Below is the first part of the proof. I cannot seem to visualise this out. What does $|{\bf x}_n|>n$ actually mean in a diagram?

2.41 $\ \ $ Theorem $\ \ $ If a set $E$ in ${\bf R}^k$ has one of the following three properties, then it has the other two:

$\quad(a)\ \ $ $E$ is closed and bounded.
$\quad(b)\ \ $ $E$ is compact.
$\quad(c)\ \ $ Every infinite subset of $E$ has a limit point in $E$.

Proof $\ \ $ If $(a)$ holds, then $E\subset I$ for some $k$-cell $I$, and $(b)$ follows from Theorems $2.40$ and $2.35$. Theorem $2.37$ shows that $(b)$ implies $(c)$. It remains to be shown that $(c)$ implies $(a)$.
$\qquad$ If $E$ is not bounded, then $E$ contains points ${\bf x}_n$ with $$|{\bf x}_n|>n\qquad(n=1,2,3,...).$$ The set $S$ consisting of these points ${\bf x}_n$ is infinite and clearly has no limit point in ${\bf R}^k$, hence has none in $E$. Thus $(c)$ implies that $E$ is bounded.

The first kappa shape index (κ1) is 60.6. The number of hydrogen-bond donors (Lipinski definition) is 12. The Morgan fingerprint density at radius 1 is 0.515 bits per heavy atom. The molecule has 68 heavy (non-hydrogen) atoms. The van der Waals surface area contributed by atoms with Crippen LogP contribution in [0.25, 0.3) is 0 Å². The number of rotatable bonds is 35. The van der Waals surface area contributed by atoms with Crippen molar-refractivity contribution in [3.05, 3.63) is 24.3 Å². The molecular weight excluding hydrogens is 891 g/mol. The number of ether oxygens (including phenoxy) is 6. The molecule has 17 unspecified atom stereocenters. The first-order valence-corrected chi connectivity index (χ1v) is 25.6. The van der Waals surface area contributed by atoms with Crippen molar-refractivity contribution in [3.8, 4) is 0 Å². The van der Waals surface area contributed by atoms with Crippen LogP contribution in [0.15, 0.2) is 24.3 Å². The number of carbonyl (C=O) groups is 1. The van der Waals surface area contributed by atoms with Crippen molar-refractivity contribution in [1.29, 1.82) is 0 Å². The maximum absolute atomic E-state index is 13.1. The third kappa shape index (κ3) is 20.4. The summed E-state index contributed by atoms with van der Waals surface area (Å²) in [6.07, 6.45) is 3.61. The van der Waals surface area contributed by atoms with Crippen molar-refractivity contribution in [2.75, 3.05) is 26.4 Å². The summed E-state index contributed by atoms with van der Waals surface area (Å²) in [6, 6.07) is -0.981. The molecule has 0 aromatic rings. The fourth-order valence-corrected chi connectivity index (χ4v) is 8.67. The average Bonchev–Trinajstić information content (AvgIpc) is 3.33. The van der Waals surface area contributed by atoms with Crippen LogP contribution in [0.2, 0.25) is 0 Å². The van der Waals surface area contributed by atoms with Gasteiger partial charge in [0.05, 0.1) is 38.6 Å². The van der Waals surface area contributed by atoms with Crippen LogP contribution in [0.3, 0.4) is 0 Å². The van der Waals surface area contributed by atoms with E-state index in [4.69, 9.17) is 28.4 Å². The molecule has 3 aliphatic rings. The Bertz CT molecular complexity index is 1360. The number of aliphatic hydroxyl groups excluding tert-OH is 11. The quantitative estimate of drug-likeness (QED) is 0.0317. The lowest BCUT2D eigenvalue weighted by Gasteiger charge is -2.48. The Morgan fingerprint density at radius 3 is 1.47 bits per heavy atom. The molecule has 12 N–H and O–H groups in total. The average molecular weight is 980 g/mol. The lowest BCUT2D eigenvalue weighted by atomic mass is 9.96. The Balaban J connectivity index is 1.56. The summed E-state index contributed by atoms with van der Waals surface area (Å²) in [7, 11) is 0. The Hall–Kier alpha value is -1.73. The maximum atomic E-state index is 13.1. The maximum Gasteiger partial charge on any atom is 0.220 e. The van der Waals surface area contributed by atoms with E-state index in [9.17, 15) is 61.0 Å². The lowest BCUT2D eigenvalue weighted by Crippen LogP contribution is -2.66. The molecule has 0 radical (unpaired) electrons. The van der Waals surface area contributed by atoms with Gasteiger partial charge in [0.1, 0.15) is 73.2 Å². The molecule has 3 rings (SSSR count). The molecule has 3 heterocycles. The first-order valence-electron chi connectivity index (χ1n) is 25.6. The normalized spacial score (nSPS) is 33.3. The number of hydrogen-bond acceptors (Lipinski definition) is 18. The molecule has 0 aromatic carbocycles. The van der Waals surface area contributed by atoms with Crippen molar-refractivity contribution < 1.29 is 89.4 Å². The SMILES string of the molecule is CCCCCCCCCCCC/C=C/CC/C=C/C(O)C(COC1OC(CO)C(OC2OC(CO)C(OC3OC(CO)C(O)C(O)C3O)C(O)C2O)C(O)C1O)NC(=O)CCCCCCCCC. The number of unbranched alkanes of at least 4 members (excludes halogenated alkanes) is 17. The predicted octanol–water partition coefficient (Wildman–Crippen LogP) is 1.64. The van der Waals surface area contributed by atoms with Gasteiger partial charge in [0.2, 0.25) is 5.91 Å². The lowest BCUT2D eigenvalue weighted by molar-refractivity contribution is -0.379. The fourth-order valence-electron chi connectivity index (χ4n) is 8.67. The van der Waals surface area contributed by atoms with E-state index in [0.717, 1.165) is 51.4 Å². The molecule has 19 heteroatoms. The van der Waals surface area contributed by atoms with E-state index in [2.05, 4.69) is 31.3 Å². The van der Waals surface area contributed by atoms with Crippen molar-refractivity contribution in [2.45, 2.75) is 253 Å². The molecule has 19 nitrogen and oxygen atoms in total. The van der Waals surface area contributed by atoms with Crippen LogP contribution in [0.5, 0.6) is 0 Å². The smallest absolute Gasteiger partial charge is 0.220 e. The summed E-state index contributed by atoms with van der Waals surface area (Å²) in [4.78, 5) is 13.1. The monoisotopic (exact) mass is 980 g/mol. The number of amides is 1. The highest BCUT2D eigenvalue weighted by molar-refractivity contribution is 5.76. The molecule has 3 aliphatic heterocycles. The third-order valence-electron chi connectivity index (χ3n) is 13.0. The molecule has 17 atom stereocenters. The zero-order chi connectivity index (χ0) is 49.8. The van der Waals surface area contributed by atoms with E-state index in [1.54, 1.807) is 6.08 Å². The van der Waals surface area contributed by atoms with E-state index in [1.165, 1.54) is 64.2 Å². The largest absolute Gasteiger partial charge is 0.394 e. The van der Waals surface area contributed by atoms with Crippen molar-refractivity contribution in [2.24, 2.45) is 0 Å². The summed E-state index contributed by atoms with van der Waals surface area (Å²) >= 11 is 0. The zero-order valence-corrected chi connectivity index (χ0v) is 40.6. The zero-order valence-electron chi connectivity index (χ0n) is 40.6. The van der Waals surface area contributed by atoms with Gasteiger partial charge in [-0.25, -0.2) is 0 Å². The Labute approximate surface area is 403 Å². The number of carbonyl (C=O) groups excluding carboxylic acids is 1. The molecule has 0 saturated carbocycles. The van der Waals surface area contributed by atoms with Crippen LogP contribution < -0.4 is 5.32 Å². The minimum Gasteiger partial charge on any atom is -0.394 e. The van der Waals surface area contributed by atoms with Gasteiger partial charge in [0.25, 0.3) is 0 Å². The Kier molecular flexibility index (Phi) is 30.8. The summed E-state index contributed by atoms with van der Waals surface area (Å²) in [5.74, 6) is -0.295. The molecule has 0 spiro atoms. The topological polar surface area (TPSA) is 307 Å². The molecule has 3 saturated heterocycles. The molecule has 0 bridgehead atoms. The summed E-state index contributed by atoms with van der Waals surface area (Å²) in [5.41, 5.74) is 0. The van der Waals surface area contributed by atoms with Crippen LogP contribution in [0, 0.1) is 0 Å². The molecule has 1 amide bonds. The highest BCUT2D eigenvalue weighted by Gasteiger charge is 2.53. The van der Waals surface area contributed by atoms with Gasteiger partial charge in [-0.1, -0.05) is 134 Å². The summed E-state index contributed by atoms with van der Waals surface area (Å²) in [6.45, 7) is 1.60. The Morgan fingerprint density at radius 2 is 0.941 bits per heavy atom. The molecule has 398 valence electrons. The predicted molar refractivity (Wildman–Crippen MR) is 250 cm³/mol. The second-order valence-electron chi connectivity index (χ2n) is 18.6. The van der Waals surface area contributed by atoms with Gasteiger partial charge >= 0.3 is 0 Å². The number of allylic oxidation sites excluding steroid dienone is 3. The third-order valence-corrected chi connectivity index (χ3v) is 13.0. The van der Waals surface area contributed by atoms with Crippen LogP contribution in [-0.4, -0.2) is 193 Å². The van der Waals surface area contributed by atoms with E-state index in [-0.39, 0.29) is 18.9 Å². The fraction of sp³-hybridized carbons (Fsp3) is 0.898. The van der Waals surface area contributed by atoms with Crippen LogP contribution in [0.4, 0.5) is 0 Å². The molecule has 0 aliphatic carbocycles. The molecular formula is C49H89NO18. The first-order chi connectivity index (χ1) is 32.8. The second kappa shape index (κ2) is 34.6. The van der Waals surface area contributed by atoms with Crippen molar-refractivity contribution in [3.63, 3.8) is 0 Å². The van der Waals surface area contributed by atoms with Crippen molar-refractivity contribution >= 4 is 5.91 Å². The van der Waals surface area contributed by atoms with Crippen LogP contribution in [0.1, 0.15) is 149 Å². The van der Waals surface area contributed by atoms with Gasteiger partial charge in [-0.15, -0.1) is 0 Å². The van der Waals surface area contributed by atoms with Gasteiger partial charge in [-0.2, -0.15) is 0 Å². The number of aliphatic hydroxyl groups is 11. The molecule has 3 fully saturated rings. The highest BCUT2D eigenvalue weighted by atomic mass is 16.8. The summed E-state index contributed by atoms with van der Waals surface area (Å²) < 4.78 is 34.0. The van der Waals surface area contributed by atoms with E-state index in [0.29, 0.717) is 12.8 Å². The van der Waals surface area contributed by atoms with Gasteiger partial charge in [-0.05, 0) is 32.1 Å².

1 Answer 1


The radial distance of the point ${\bf x}_n$ from the origin is $> n$. This is what $|{\bf x}_n|>$ means.

  • $\begingroup$ Alright, thank you! $\endgroup$
    – Yeo
    May 19, 2019 at 10:50

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